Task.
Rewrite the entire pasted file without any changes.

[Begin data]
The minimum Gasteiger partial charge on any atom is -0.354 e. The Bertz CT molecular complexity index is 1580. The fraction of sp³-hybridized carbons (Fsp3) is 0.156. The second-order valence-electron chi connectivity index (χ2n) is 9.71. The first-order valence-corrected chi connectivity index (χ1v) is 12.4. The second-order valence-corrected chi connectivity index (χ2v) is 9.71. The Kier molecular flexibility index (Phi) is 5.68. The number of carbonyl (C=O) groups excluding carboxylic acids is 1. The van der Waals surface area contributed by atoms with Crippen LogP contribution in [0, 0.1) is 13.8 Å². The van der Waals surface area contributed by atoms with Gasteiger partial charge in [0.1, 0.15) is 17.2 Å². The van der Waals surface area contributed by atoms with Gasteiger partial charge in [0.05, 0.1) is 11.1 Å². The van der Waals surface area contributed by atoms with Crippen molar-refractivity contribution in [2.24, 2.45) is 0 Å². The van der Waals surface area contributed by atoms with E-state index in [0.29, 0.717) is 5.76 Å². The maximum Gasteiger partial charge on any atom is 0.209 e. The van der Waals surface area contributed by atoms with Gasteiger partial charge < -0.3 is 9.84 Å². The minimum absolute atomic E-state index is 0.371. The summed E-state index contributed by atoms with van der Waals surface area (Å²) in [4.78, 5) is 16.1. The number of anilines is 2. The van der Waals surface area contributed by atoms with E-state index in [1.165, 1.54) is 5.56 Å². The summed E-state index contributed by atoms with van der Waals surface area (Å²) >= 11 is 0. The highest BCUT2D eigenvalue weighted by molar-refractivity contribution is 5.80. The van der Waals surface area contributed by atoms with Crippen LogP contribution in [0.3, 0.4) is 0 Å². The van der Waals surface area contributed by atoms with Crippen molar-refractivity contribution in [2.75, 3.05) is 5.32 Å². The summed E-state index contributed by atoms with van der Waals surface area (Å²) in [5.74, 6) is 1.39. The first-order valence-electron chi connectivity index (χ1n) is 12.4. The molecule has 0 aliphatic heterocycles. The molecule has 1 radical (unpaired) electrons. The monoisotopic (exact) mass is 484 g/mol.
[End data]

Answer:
The minimum Gasteiger partial charge on any atom is -0.354 e. The Bertz CT molecular complexity index is 1580. The fraction of sp³-hybridized carbons (Fsp3) is 0.156. The second-order valence-electron chi connectivity index (χ2n) is 9.71. The first-order valence-corrected chi connectivity index (χ1v) is 12.4. The second-order valence-corrected chi connectivity index (χ2v) is 9.71. The Kier molecular flexibility index (Phi) is 5.68. The number of carbonyl (C=O) groups excluding carboxylic acids is 1. The van der Waals surface area contributed by atoms with Crippen LogP contribution in [0, 0.1) is 13.8 Å². The van der Waals surface area contributed by atoms with Gasteiger partial charge in [0.1, 0.15) is 17.2 Å². The van der Waals surface area contributed by atoms with Gasteiger partial charge in [0.05, 0.1) is 11.1 Å². The van der Waals surface area contributed by atoms with Crippen molar-refractivity contribution in [2.24, 2.45) is 0 Å². The van der Waals surface area contributed by atoms with E-state index in [0.29, 0.717) is 5.76 Å². The maximum Gasteiger partial charge on any atom is 0.209 e. The van der Waals surface area contributed by atoms with Gasteiger partial charge < -0.3 is 9.84 Å². The minimum absolute atomic E-state index is 0.371. The summed E-state index contributed by atoms with van der Waals surface area (Å²) in [4.78, 5) is 16.1. The number of anilines is 2. The van der Waals surface area contributed by atoms with E-state index in [1.165, 1.54) is 5.56 Å². The summed E-state index contributed by atoms with van der Waals surface area (Å²) >= 11 is 0. The highest BCUT2D eigenvalue weighted by molar-refractivity contribution is 5.80. The van der Waals surface area contributed by atoms with Crippen LogP contribution in [0.3, 0.4) is 0 Å². The van der Waals surface area contributed by atoms with Crippen molar-refractivity contribution in [2.75, 3.05) is 5.32 Å². The summed E-state index contributed by atoms with van der Waals surface area (Å²) in [5.74, 6) is 1.39. The first-order valence-electron chi connectivity index (χ1n) is 12.4. The molecule has 0 aliphatic heterocycles. The molecule has 1 radical (unpaired) electrons. The monoisotopic (exact) mass is 484 g/mol.